Luke wrote:

"And they rose up and pulled him (Jesus) out of the city, and led him to the brow of the hill on which their city was built, that they might throw him down headlong." (4:29)
That "brow of the hill" has been tentatively identified as a 13 metre high cliff SW of Nazareth.

Because the New Testament writers had no theological reason to invent a non-existent Nazareth and because of the other evidence discussed above I suggest that Nazareth did indeed exist in the time of Jesus – as stated in the Bible.



Dr Bob Potter
(Investigator 22 1992, January)

Some points a serious inquirer should take into account:

1    It is misleading to just say, correctly, that Nazareth is mentioned 29 times in the New Testament. In fact it is mentioned only in the gospels and Acts. The earlier writings in the N T (Paul etc) do not mention Nazareth.

2   The books that do refer to Nazareth do not originate at the time. The earliest book, Mark, was constructed out of the area and the writer had little knowledge of Palestine. There are many places that do not appear in any contemporary text, not only Nazareth, but Cana, Geraza, Chorazin (Matthew 11:21; Luke 10:13), Bethsaida, Magadan, Dalmanutha (Mark 8: 10; Matthew 15: 38), etc.

3   The mistake of inventing a town named Nazareth was an attempt to make sense of the word Nazarene by a non-Jewish writer.

4   Your picture of Nazareth is also misleading for no scholar would make the mistake of identifying today's Nazareth with the alleged site in the time of Christ.

5   Mark is the best starting point because whoever put together the gospels of Matthew and Luke plagiarized freely from Mark.

6   So, I repeat the earliest writings in the N T do not mention Nazareth. Interestingly the final Gospel (John 7:41-42) makes the Jews reject the Messianic claims of Jesus because he was not born at Bethlehem – and it is indeed possible that the Bethlehem story was fabricated from O T verses to answer such objections.

7   Indeed a good argument can be produced that the entire 'life' of Jesus was constructed in this way. This is best illustrated by running through the book of Matthew where he makes a whole series of references to the O T claiming they foretell the arrival of Jesus – but if you check these sources one by one, you will find not one of them really does refer to Jesus but is made to do so.




(Investigator 22, 1992 January)

1   There was no intent to mislead. My article included a full list of all 29 occurrences of "Nazareth".

2   To attach significance to the absence of Bible names in other ancient texts is a weak approach since such "silence" many be due to reasons other than the non-existence of the towns at the time. According to recent Bible Dictionaries the locations of Bethsaida, Chorazin and Cana have each been narrowed down to one of several sites as has Gerasa (=Gadara =Gergesa) – the "country of the Gerasenes".  Dalmanutha and Magadan may be the same place (Mark 8:10. Matthew 15:39) but the location is in dispute.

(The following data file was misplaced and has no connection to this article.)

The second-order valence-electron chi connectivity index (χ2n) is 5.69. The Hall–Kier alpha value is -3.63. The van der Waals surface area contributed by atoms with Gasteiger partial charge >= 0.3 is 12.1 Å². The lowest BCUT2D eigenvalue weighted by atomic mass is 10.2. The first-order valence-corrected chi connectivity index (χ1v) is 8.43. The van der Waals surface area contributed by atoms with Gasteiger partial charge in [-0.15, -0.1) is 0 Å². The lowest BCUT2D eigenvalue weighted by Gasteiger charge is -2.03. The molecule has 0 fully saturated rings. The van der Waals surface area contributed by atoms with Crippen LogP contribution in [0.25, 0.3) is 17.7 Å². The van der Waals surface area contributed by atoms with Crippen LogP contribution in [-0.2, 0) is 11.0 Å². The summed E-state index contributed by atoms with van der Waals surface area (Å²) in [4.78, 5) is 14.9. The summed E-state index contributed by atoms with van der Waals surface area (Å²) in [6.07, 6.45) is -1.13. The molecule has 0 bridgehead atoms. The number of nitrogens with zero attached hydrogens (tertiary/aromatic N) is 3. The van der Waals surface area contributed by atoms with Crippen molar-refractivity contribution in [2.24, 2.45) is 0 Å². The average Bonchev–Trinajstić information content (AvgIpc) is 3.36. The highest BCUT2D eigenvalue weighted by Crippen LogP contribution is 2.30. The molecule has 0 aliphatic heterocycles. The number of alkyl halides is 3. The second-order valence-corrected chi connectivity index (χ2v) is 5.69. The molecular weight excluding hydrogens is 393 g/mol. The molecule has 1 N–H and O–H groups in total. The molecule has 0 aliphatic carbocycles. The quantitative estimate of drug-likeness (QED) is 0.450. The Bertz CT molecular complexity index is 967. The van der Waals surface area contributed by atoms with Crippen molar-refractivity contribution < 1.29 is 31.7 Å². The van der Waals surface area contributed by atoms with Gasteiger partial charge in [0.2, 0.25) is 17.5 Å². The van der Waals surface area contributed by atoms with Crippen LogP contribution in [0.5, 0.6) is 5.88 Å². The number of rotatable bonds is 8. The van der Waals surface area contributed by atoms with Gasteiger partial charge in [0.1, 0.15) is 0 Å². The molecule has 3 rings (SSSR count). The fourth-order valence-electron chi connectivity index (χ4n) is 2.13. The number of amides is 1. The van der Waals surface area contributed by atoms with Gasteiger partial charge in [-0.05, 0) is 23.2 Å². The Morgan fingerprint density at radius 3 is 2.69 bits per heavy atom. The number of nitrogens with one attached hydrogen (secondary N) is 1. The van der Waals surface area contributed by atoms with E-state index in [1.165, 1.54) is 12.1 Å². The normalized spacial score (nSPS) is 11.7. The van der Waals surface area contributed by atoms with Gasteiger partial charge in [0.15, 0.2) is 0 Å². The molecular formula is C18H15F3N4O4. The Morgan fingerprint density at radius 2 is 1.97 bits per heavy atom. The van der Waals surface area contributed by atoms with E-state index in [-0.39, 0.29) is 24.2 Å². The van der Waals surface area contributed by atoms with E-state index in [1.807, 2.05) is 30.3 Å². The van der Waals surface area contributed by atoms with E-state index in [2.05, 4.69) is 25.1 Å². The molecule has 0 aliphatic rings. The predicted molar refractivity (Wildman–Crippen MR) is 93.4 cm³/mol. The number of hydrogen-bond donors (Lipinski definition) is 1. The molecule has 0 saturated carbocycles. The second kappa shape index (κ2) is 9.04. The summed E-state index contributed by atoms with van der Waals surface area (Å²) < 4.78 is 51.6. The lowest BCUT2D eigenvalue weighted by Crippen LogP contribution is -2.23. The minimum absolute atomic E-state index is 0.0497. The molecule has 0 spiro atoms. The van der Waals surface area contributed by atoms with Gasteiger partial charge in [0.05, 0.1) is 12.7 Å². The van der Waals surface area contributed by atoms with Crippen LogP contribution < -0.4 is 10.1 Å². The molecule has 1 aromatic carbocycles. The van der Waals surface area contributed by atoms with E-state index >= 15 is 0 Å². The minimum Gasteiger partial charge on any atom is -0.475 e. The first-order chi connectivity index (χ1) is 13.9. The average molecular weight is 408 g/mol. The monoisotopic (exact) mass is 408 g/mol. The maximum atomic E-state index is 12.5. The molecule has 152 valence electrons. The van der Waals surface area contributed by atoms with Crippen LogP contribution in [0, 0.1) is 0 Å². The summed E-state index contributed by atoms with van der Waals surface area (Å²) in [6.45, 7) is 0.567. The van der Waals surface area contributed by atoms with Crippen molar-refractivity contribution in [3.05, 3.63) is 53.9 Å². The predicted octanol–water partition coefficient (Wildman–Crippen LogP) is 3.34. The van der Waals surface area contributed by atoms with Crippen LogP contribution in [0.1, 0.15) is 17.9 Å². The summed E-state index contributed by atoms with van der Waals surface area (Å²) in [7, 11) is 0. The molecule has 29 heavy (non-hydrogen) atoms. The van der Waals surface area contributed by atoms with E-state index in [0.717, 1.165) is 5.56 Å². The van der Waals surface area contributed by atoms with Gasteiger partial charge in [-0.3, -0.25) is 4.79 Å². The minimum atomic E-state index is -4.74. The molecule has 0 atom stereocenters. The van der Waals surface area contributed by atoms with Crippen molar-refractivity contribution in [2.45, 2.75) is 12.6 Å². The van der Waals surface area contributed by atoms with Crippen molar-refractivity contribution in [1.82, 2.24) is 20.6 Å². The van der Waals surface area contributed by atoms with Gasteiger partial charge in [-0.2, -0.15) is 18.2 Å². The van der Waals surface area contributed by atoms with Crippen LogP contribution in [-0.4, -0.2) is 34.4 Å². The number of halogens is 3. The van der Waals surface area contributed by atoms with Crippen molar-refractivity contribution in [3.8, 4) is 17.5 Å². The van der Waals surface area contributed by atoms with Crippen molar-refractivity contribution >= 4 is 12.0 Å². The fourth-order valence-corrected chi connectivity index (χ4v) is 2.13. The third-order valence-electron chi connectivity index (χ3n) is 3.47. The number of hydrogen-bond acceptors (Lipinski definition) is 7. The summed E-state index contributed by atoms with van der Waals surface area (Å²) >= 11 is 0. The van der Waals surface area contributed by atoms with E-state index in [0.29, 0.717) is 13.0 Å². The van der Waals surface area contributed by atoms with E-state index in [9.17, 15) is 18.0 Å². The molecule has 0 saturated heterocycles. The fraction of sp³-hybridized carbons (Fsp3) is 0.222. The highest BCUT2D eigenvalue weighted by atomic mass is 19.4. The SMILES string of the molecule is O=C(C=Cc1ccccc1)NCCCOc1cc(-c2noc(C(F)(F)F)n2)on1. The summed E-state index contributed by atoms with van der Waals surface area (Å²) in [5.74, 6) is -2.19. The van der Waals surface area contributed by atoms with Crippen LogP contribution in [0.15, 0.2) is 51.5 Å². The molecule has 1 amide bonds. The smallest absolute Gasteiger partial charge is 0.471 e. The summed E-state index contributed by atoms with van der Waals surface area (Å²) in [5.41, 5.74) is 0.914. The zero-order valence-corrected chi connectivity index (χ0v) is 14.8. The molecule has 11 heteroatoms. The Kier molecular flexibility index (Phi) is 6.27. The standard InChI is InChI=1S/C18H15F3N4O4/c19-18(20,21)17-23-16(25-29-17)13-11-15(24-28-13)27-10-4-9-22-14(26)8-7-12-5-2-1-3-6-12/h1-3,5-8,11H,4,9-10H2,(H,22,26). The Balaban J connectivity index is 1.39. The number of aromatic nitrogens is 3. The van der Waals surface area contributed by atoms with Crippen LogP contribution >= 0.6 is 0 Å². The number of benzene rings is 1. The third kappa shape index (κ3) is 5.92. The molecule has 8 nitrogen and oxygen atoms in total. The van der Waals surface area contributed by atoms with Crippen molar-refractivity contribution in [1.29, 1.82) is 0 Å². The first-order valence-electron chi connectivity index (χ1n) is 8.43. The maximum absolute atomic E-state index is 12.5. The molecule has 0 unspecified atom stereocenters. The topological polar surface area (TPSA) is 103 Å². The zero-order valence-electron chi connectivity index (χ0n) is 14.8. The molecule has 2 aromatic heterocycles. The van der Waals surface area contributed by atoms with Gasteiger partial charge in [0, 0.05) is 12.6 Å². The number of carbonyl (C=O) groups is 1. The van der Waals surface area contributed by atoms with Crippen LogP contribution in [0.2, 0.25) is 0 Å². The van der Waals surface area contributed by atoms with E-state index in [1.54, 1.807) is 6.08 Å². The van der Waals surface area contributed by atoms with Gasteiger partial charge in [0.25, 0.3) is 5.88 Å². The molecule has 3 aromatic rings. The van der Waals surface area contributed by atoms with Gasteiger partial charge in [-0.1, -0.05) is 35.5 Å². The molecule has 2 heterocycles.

3   Dr Potter's point 3 is a guess which follows from his belief that the absence of the name "Nazareth" in non-gospel texts implies the town didn't exist.

"Nazareth" was a byword for contempt.  Every O T prophet who spoke of a future despised messenger of God in effect said: "He shall be called a Nazarene (= worthless person)."

4  The picture was labelled "1905". Whether first-century Nazareth was on, near or distant from this site will be determined if/when the remains of the original Nazareth are found. Investigator editors apparently insert pictures they have which nearest fit the theme. Similarly, a picture of a camel in an article on the Bible would not imply that the same camel stood on the same site 2000 years ago.

5   Plagiarism – stealing others' writings and presenting them as one's own – is nowadays a tort although it perhaps wasn't in the 1st century. Perhaps Matthew and Luke copied from and edited Mark by permission!

6   That the Bethlehem story is "fabricated" is another speculation.

7   How to interpret O T prophecies is too different and too big a topic to enter here.

Hundreds of places mentioned in the Bible have already been located and identified including some which skeptics felt didn't exist. Perhaps the turn of Nazareth and Dalmanutha will come.

Dr Potter has expanded a short disagreement about Nazareth into major questions about the dates of writing of various N T documents, the existence or otherwise of five other towns mentioned in the N T, accusations of "fabrication"and interpretations of O T prophecies.

People tend to multiply the questions like this when the first question they began with can't on present evidence be settled.

Our discussion about Nazareth arose from a claim that Luke correctly assigned 9 months to a pregnancy whereas some other ancient writers were uncertain about how long pregnancies last. People who believe the Bible will predict that Luke will win again. Others will side with Dr Potter.